I agree. Confiscation of legally purchased coins is a highly unrealistic concern. It's a bit more realistic to be concerned that future laws and MOUs will make coins more difficult to transfer without a lengthy provenance.
yes, existing coins would likely be exempted, but if it came time to sell, it would be your obligation to prove they were coins you’ve owned for “x” years. Perhaps further motivation for us all to post our coins here so we have a visual provenance record
To be a legal purchase, the seller must have good title. To be a legal import, the customs declaration must be correct.
Several countries claim a blanket ownership of everything over 100 years old. Without a provenance showing the coin was privately owned in the past it is hard to establish the seller had good title.
Legal issues aside, another reason to buy based on provenance is when you believe the previous owner had better taste than yourself! I buy a lot of ugly coins. Sometimes I regret them later. Doctor Pozzi bought no ugly coins. If you buy something that used to be his, you don't have to worry about your own lack of taste!
This is my fake. How do I know mine is a fake? CNG sold the one from which mine was cast last year. Admittedly photos would allow a bit better chance of seeing a problem but big name provenanced coins can serve as masters for making cast fakes so you have to be able to be certain that you have the exact specimen and not its evil twin.
Long story short he wanted the Athens NewStyle back that he lost in 88/7 BC and tracked it down through provenance to me. His name Apellikon was on it so I gave it up to the original owner. Bugger provenance...it cost me.
Here is my last picture of it. Now part of the Apellikon pocket collection, Athens.
PROVENANCE;Ex Mr Apellikon 146 Parthenon Way,Kerameter, Athens, Ex Lucius Cornelius Sulla,Ex Apostello Zero,ex Count Funkledorf temp French Revolution, ex CNG,ExSteven Corn, ex HJB,Ex NewStyleKing.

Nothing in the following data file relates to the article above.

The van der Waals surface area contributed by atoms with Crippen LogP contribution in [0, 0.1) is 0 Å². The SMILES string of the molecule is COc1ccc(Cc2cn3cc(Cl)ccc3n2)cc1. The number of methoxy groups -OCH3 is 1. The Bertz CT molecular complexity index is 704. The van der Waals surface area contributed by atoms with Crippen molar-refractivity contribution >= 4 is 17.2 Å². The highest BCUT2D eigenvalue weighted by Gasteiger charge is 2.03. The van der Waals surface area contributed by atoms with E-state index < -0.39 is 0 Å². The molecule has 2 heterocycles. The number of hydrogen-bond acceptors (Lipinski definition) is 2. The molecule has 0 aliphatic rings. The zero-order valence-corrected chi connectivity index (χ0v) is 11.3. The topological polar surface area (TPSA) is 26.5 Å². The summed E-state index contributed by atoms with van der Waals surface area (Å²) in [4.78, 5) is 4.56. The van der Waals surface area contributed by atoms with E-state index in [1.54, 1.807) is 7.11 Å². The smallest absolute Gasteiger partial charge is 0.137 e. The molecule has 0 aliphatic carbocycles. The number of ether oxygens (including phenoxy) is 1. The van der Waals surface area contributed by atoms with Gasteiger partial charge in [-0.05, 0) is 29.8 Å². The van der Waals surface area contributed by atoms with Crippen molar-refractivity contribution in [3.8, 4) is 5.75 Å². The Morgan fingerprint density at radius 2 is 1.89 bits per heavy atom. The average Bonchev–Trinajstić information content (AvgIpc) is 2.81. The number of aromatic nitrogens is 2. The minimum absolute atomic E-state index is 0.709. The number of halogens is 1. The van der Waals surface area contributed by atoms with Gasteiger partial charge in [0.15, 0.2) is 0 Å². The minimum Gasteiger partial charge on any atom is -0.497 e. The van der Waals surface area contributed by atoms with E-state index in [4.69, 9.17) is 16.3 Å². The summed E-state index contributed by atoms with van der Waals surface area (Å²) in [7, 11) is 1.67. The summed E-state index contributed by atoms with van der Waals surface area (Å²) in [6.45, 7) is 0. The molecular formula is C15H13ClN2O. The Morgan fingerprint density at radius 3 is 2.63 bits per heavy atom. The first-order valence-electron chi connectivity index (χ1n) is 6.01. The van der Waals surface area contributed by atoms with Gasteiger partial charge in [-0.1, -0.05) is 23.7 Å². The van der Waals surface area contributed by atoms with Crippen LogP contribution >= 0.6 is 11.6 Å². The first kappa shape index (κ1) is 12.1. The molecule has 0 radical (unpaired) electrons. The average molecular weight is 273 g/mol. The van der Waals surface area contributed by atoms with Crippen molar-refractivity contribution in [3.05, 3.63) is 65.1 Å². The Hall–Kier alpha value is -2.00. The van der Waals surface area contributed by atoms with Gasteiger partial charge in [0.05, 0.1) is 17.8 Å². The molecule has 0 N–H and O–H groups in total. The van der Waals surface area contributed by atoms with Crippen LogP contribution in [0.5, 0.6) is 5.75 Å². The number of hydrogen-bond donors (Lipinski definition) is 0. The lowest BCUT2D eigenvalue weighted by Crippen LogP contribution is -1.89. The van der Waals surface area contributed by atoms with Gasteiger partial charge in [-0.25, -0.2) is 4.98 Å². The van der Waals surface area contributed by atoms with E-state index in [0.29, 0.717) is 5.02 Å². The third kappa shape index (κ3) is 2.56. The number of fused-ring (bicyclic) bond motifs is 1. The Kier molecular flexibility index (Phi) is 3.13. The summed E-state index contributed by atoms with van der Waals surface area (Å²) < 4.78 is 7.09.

Now Back where it belongs!
The coin involved in this thread is a good example of why a provenance is so important. Geoff lent this coin to the British Museum for a few years where it was on display to the public, but after some time its provenance was questioned regarding the length of time it had been in his possession and could he prove private ownership before the cut-off date. It was one of those coins that was nearly owned for long enough, but now in danger of confiscation. Needless to say, he promptly removed it from the BM to avoid it going anywhere, not to mention a significant financial loss. Fortunately for him, an image was subsequently found of it in the catalogue for the Sarti sale in 1906 which contained a large number of bronzes from the Bolsena hoard. Happy days and a great deal of relief.
This was the coin which was illustrated in the thread on the postcard produced for the BM. Previously in the attached thread, but presumably deleted.
1. a few coins from J. Douglas Ferguson (the dean of Canadian Numismatics; deceased)
2. a few paper money issues from the Eric P. Newman auctions.
3. was underbidder on several issues from the Garrett collection, just got too rich
4. have a note or two from Steve Taylor; past president of the ANA
As is my usual practice I sent an email after paying to ask for any provenance information that the seller might have. The response I got, about a week later, sounded like I had spat in his cornflakes. It told me that everything he knew about the cheap coin was in the listing, and warned me about other sellers listing fake provenance to generate business.
I personally would have been happy with being told that it was purchased from a private collection in x country, or that it was purchased at y auction, but I guess that that is asking too much.
For ebay purchases, I print out the offering the record of sale and any documentation that comes with the purchases.
Any other purchase, I can only keep what they give me. I have bought a few coins on the "black market" without documentation.
If that is a Provenance, I guess I have one.
Separate names with a comma.